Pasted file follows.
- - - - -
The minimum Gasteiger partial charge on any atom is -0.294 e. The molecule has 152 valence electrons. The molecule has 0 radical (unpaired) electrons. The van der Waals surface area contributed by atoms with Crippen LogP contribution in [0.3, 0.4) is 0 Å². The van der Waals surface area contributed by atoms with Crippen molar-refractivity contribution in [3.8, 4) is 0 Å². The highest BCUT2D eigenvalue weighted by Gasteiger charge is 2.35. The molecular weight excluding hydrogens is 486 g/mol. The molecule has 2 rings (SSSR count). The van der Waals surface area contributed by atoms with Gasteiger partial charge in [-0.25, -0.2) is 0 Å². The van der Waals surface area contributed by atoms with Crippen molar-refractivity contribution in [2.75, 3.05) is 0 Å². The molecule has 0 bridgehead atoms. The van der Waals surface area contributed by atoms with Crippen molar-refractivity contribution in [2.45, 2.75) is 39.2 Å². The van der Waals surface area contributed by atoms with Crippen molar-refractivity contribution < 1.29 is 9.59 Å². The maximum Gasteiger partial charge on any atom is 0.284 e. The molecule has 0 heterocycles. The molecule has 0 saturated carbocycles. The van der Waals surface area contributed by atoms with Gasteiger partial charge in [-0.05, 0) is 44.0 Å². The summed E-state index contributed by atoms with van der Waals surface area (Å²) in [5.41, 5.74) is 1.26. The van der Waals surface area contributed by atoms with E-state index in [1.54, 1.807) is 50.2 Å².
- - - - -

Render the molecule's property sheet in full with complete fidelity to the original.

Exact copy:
The minimum Gasteiger partial charge on any atom is -0.294 e. The molecule has 152 valence electrons. The molecule has 0 radical (unpaired) electrons. The van der Waals surface area contributed by atoms with Crippen LogP contribution in [0.3, 0.4) is 0 Å². The van der Waals surface area contributed by atoms with Crippen molar-refractivity contribution in [3.8, 4) is 0 Å². The highest BCUT2D eigenvalue weighted by Gasteiger charge is 2.35. The molecular weight excluding hydrogens is 486 g/mol. The molecule has 2 rings (SSSR count). The van der Waals surface area contributed by atoms with Gasteiger partial charge in [-0.25, -0.2) is 0 Å². The van der Waals surface area contributed by atoms with Crippen molar-refractivity contribution in [2.75, 3.05) is 0 Å². The molecule has 0 bridgehead atoms. The van der Waals surface area contributed by atoms with Crippen molar-refractivity contribution in [2.45, 2.75) is 39.2 Å². The van der Waals surface area contributed by atoms with Crippen molar-refractivity contribution < 1.29 is 9.59 Å². The maximum Gasteiger partial charge on any atom is 0.284 e. The molecule has 0 heterocycles. The molecule has 0 saturated carbocycles. The van der Waals surface area contributed by atoms with Gasteiger partial charge in [-0.05, 0) is 44.0 Å². The summed E-state index contributed by atoms with van der Waals surface area (Å²) in [5.41, 5.74) is 1.26. The van der Waals surface area contributed by atoms with E-state index in [1.54, 1.807) is 50.2 Å².